Skills Gap Awareness: Are We Making Progress?

By Rosemarie Ascherl-Lenhard, PR Foreman It’s been a while since we talked about one of our hot buttons: the ongoing skills gap in manufacturing and the trades. It’s good to see that the topic is very much alive and getting continual, positive coverage in the media. Are we slowly experiencing a shift to bring young people back into skilled traded positions? Is the stigma for blue collar positions slowly lifting? Plenty of industry leaders are doing their part to help bring awareness. Lincoln Electric recognizes this issue and is leading the challenge to change the perception of manufacturing jobs, which as CEO Christopher Mapes points out, “When people think about welding, they typically don’t think high-tech. Instead, they picture workers with their heads enveloped in welding helmets. That’s not what welding is today…Welding is robotics. It's metallurgy. It’s software engineering.” Read more about Lincoln’s initiatives for tackling the skill gap here. Skilled trade’s biggest proponent, Dirty Jobs’ Mike Rowe, who recently published, “The Way I Heard It,” believes, “The skills gap today, in my opinion, is a result of the removal of shop class and the repeated message that the best path for most people happens to be the most expensive path.”   While 40 years ago we needed more people to get into higher education, the pendulum swung so far in the direction of promoting higher education, that it has alienated an entire section of the workforce, skilled trades. With 7.3 million skilled jobs unfilled in our country (and 1.6 trillion in debt from higher education), we desperately need the pendulum to swing back. It seems the messaging is starting to get through. This recent article articulates how trade schools are now touting how blue-collar professionals such as plumbers, electricians and mechanics make more money than workers whose roles…read more >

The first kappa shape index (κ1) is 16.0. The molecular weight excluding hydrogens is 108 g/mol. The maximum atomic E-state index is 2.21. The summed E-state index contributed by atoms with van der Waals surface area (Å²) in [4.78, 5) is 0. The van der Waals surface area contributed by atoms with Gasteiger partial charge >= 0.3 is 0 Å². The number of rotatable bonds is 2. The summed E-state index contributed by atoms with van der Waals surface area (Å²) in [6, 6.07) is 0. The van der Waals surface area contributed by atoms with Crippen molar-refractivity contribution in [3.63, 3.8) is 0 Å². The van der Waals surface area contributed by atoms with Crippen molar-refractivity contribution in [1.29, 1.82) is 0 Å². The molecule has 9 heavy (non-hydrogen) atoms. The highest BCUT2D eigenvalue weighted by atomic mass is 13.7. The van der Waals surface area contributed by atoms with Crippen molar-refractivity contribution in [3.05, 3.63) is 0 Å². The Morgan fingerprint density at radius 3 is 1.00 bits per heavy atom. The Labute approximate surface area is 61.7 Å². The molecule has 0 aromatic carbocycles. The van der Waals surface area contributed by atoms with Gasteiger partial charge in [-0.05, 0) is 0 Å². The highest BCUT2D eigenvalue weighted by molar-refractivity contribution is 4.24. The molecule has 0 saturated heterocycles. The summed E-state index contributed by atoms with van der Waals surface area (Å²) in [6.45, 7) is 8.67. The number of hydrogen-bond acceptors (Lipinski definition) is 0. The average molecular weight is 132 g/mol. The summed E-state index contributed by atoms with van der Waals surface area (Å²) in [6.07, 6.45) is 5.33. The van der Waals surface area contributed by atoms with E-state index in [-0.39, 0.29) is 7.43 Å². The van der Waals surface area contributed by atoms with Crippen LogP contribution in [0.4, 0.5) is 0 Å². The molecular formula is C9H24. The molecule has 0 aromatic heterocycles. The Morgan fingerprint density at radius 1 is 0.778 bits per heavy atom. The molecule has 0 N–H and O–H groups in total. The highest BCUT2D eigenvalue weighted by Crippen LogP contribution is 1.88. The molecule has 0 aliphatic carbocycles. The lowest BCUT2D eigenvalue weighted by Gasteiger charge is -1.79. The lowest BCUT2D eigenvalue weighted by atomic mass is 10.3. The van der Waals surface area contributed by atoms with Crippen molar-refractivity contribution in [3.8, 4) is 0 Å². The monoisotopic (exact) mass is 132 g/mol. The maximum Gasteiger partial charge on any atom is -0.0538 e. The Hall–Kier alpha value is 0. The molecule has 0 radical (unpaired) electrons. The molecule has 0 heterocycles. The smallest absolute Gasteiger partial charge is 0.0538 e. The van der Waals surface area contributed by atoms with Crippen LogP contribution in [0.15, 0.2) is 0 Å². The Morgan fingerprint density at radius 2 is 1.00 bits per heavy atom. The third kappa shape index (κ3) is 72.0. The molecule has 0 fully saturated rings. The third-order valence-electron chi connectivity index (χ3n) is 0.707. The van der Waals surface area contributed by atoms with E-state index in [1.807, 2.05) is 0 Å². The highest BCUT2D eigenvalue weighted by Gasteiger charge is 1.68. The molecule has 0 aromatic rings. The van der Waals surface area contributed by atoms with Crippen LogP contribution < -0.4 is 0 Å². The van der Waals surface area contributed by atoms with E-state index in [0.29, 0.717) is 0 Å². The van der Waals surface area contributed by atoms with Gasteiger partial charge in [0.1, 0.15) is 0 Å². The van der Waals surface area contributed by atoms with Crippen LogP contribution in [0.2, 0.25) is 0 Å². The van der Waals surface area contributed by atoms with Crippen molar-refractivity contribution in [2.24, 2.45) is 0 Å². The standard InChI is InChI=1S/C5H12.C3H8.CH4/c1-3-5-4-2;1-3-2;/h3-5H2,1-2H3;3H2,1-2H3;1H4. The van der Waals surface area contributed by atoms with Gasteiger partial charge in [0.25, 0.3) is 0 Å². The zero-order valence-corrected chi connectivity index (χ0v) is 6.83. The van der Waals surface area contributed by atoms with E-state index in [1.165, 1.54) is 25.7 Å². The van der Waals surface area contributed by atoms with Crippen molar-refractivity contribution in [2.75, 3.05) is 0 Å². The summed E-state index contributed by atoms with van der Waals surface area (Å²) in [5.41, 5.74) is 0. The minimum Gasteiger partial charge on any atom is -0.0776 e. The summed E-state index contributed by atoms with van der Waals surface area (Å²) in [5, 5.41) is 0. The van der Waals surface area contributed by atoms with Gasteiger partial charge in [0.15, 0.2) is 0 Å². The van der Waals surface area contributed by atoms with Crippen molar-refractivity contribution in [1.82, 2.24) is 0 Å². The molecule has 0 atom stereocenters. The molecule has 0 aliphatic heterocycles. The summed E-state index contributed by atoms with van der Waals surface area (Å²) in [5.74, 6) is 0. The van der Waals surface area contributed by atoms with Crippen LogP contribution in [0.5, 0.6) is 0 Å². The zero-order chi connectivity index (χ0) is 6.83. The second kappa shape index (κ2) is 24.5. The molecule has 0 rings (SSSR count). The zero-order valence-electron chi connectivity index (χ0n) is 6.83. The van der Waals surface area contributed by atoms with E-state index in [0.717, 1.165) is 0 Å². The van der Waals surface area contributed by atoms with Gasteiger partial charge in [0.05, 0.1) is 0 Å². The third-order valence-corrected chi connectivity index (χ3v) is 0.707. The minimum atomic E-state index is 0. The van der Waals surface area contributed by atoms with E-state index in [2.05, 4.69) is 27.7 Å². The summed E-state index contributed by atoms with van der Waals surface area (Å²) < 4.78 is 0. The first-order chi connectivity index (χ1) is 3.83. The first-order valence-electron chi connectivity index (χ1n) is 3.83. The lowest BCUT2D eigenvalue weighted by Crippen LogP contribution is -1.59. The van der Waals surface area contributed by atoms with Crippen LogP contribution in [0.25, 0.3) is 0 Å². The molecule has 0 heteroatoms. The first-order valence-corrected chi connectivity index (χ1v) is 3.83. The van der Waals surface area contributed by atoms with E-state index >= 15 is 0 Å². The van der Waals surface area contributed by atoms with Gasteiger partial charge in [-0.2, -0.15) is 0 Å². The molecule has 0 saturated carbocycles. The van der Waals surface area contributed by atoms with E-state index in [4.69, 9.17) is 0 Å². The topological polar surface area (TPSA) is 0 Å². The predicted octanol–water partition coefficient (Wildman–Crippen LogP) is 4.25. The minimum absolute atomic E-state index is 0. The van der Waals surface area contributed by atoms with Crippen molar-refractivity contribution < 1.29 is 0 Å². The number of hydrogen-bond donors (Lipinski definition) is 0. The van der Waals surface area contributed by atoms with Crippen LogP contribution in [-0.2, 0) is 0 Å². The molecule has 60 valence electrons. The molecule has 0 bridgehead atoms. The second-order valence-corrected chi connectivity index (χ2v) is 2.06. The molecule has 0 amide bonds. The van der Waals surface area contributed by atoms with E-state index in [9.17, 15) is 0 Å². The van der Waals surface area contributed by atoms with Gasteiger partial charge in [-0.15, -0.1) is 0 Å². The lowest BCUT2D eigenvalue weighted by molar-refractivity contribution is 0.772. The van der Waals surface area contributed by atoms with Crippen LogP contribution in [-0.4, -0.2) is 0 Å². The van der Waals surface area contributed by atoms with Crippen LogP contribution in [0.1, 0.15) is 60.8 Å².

Skills Gap: We’re Between a Rock and a Hard Place

By John Sonnhalter, founder and rainmaker journeyman, Sonnhalter Our workforce is aging faster than we can replace them, especially in the skilled labor category. High schools used to push college as the only viable alternative to higher education. These graduates, with their liberal arts education, come into the workforce with no vocational skills. And individuals who lack the right skills or credentials, land in careers with little or no chance for meaningful advancement. We’ve talked for years, now, about how many of our youth are missing opportunities in the workforce because they were thinking that they had to go to college. Let’s face it, college is not for everyone and for many who go to college, they end up in jobs that have nothing to do with their major. In recent years, the media and the rest of the world have now started to pay attention to the lack of skilled labor to fill loads of trade jobs that, by the way, pay very well (sometimes better than four-year college degrees) and don’t have big student loans to pay back! And electrician, plumber or carpenters jobs can’t be outsourced overseas! Here’s what Mike Rowe has to say about it: 14830read more >

The Crisis Isn’t Looming Anymore… It’s Here.

By Chris Ilcin, Account Superintendent, Sonnhalter The mainstream media continues to wake up to the skills gap in the trades, as this recent report from CBS Sunday Morning proves. The report was spurred by the lack of skilled tradespeople specifically surrounding hurricane clean up, however it continued to shed light on the issue. A large part of increased recognition is the result of two people featured in the piece: Norm Abram of This Old House and Mike Rowe of Dirty Jobs. Both, as individuals and as part of their shows, these two have been “fighting the good fight" on the skills gap. Fighting against media bias, educational neglect and pop culture stereotypes of the trades. Make sure to check out the last part of the video though, as the progress Lehigh Career & Technical Institute has made acts as an inspiring end to the continuing story. Want to get involved? Keep reading.read more >